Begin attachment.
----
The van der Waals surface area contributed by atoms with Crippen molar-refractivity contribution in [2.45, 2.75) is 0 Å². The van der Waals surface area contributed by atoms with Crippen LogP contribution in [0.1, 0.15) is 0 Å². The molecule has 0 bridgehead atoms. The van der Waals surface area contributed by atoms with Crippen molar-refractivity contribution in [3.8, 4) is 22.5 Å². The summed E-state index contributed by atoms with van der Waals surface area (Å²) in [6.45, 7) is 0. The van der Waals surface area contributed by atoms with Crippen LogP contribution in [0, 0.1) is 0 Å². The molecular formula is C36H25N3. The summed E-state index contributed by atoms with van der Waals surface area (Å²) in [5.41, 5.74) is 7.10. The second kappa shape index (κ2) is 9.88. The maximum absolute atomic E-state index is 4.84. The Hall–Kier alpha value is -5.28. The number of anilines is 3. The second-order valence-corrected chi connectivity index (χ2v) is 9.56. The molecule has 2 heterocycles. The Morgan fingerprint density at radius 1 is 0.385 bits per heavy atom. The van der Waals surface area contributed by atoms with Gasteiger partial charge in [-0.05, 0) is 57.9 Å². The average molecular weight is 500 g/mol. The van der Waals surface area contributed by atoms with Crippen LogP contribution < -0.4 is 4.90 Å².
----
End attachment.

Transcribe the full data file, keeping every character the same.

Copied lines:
The van der Waals surface area contributed by atoms with Crippen molar-refractivity contribution in [2.45, 2.75) is 0 Å². The van der Waals surface area contributed by atoms with Crippen LogP contribution in [0.1, 0.15) is 0 Å². The molecule has 0 bridgehead atoms. The van der Waals surface area contributed by atoms with Crippen molar-refractivity contribution in [3.8, 4) is 22.5 Å². The summed E-state index contributed by atoms with van der Waals surface area (Å²) in [6.45, 7) is 0. The van der Waals surface area contributed by atoms with Crippen LogP contribution in [0, 0.1) is 0 Å². The molecular formula is C36H25N3. The summed E-state index contributed by atoms with van der Waals surface area (Å²) in [5.41, 5.74) is 7.10. The second kappa shape index (κ2) is 9.88. The maximum absolute atomic E-state index is 4.84. The Hall–Kier alpha value is -5.28. The number of anilines is 3. The second-order valence-corrected chi connectivity index (χ2v) is 9.56. The molecule has 2 heterocycles. The Morgan fingerprint density at radius 1 is 0.385 bits per heavy atom. The van der Waals surface area contributed by atoms with Gasteiger partial charge in [-0.05, 0) is 57.9 Å². The average molecular weight is 500 g/mol. The van der Waals surface area contributed by atoms with Crippen LogP contribution < -0.4 is 4.90 Å².